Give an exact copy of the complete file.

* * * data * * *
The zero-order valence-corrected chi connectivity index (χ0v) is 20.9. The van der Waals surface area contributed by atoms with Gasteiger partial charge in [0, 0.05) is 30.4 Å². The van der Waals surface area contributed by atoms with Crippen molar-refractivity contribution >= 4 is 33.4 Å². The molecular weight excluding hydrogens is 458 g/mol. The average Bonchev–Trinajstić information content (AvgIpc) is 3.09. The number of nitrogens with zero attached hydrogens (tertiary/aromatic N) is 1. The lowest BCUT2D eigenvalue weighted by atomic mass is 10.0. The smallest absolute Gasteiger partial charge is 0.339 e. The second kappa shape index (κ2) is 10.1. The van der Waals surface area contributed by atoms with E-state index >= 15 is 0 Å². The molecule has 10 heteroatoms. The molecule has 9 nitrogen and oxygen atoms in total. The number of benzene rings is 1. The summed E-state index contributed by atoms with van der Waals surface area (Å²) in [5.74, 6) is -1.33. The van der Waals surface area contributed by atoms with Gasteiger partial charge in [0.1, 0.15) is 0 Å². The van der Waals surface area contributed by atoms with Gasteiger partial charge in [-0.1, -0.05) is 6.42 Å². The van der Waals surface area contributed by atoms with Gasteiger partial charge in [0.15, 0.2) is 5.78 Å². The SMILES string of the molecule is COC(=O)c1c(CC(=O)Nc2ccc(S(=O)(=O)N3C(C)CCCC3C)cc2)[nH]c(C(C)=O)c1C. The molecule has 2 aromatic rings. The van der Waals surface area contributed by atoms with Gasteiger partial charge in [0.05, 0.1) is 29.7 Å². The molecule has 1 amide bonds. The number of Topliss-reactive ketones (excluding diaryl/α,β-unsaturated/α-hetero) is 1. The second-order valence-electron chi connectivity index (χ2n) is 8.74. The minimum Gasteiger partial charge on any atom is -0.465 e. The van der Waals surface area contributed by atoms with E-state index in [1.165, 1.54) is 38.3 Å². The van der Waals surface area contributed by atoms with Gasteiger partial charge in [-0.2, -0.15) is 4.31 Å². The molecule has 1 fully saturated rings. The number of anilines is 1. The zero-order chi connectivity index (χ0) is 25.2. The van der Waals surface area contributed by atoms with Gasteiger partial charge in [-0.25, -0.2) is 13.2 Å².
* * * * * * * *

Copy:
The zero-order valence-corrected chi connectivity index (χ0v) is 20.9. The van der Waals surface area contributed by atoms with Gasteiger partial charge in [0, 0.05) is 30.4 Å². The van der Waals surface area contributed by atoms with Crippen molar-refractivity contribution >= 4 is 33.4 Å². The molecular weight excluding hydrogens is 458 g/mol. The average Bonchev–Trinajstić information content (AvgIpc) is 3.09. The number of nitrogens with zero attached hydrogens (tertiary/aromatic N) is 1. The lowest BCUT2D eigenvalue weighted by atomic mass is 10.0. The smallest absolute Gasteiger partial charge is 0.339 e. The second kappa shape index (κ2) is 10.1. The van der Waals surface area contributed by atoms with E-state index >= 15 is 0 Å². The molecule has 10 heteroatoms. The molecule has 9 nitrogen and oxygen atoms in total. The number of benzene rings is 1. The summed E-state index contributed by atoms with van der Waals surface area (Å²) in [5.74, 6) is -1.33. The van der Waals surface area contributed by atoms with Gasteiger partial charge in [0.1, 0.15) is 0 Å². The van der Waals surface area contributed by atoms with Gasteiger partial charge in [-0.1, -0.05) is 6.42 Å². The van der Waals surface area contributed by atoms with Gasteiger partial charge in [0.15, 0.2) is 5.78 Å². The SMILES string of the molecule is COC(=O)c1c(CC(=O)Nc2ccc(S(=O)(=O)N3C(C)CCCC3C)cc2)[nH]c(C(C)=O)c1C. The molecule has 2 aromatic rings. The van der Waals surface area contributed by atoms with Gasteiger partial charge in [0.05, 0.1) is 29.7 Å². The molecule has 1 amide bonds. The number of Topliss-reactive ketones (excluding diaryl/α,β-unsaturated/α-hetero) is 1. The second-order valence-electron chi connectivity index (χ2n) is 8.74. The minimum Gasteiger partial charge on any atom is -0.465 e. The van der Waals surface area contributed by atoms with E-state index in [1.165, 1.54) is 38.3 Å². The van der Waals surface area contributed by atoms with Gasteiger partial charge in [-0.2, -0.15) is 4.31 Å². The molecule has 1 fully saturated rings. The number of anilines is 1. The zero-order chi connectivity index (χ0) is 25.2. The van der Waals surface area contributed by atoms with Gasteiger partial charge in [-0.25, -0.2) is 13.2 Å².